Tuesday, July 27, 2010
Steller's Sea Cow
As you know, I don't like water much, so I am not too terribly interested in things that live in the water, except for maybe fish, because our dog food is made of fish. And the kind of fish it's mostly made of is herring and salmon. But I'm not going to talk about fish today. Instead, I am going to talk about Steller's Sea Cow, which was a great, big fat mammal that used to swim around in the ocean, but now it's EXTINCT. Which is actually very sad because according to my in-depth research on the internet, the Sea Cow was very tasty, and just one of them could feed 33 men on a ship for one month at sea.
Of course, you are probably wondering who Steller is and why he named the Sea Cow after himself. Well, it turns out that his whole name was Georg Wilhelm Steller, and he was a naturalist from Germany. And in 1741, he was out sailing around on a ship with a guy named Vitus Bering, who had the Bering Sea named after him. And while they were sailing around in the Bering Sea, which is kind of north of the Pacific, way over by Russia, they found these Sea Cows, and since Mr. Steller wrote down a description of them and also made a drawing, they got to be called Steller's Sea Cows.
The Sea Cows are part of a group called Sirenia, which also includes dugongs and manatees, both of which of still in existence. If you ever read the Odyssey, by Homer, or saw the movie, you will know that there were these "sirens" that were singing on an island, and they were trying to lure Odysseus and his crew onto the rocks. Well, if the sirens looked like Steller's Sea Cows -- which in my opinion are pretty ugly -- I can't see what the attraction was for Odysseus.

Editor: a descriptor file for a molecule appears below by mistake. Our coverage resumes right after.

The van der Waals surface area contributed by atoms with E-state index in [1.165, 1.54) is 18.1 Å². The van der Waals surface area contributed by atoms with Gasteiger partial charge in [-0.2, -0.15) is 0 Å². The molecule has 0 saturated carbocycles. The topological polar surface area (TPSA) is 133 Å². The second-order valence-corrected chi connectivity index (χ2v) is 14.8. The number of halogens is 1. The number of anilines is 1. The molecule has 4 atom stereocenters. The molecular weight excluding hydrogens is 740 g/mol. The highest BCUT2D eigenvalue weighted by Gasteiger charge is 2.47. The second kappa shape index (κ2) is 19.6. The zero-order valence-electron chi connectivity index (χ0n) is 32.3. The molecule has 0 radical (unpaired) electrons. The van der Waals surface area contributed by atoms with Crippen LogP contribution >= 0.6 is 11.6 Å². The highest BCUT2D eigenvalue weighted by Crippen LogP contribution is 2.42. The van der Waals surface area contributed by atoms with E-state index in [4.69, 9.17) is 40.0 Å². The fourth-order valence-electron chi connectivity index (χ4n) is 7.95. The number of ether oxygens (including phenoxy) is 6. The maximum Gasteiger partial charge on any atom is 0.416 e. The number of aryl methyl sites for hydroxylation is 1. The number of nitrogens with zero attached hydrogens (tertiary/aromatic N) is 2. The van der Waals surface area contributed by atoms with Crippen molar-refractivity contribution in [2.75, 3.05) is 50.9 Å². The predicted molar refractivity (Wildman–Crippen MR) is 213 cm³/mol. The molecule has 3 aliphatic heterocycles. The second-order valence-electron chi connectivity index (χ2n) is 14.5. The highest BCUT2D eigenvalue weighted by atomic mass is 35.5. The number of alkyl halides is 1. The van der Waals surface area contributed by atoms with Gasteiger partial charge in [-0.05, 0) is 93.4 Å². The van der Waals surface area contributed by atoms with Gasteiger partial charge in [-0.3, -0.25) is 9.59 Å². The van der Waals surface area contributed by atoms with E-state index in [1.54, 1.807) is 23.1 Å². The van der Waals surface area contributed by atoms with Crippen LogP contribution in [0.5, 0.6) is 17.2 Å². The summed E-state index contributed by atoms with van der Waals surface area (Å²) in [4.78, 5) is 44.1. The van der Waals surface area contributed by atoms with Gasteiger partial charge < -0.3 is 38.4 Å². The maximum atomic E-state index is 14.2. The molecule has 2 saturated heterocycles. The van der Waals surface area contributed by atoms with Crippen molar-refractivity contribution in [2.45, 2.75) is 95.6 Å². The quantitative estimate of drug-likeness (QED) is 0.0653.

Anyway, Mr. Steller thought there were a whole bunch of Sea Cows, but later on, scientists figured out that there were probably only about 1,500 left at the time that Mr. Steller discovered them, so they were already in danger of being extinct. And once the Europeans found out about them, they started hunting them and managed to kill them all off in only 27 years.
The Sea Cows were very easy to hunt because they just kind of bobbed around, eating kelp, and they were mostly happy, easy-going animals who didn't realize that humans were their enemies. So the humans killed them and used their skins for boats and ate their meat and burned their fat in oil lamps.
So anyway, that's pretty much the whole story of the Steller's Sea Cow, which became extinct in 1768. But this might not be the end of the story, because there have been people saying they saw Sea Cows ever since Sea Cows supposedly went extinct. Like for instance, on Bering Island in 1830, a naturalist from Poland said he saw Sea Cows, and in 1910, a Sea Cow might have washed up on the coast of Siberia. Also some Russian sailors on a whaling boat said they saw several Sea Cows in 1962. So this is kind of like what happened with Elvis Presley, where people are always saying they see him someplace, even though he is dead.
I had an idea that maybe we should ask Sarah Palin to keep an eye out for Steller's Sea Cows, because she can probably just see them from her porch, and if she was busy watching for them, it might keep her busy and out of politics. Hahahaha! Just kidding!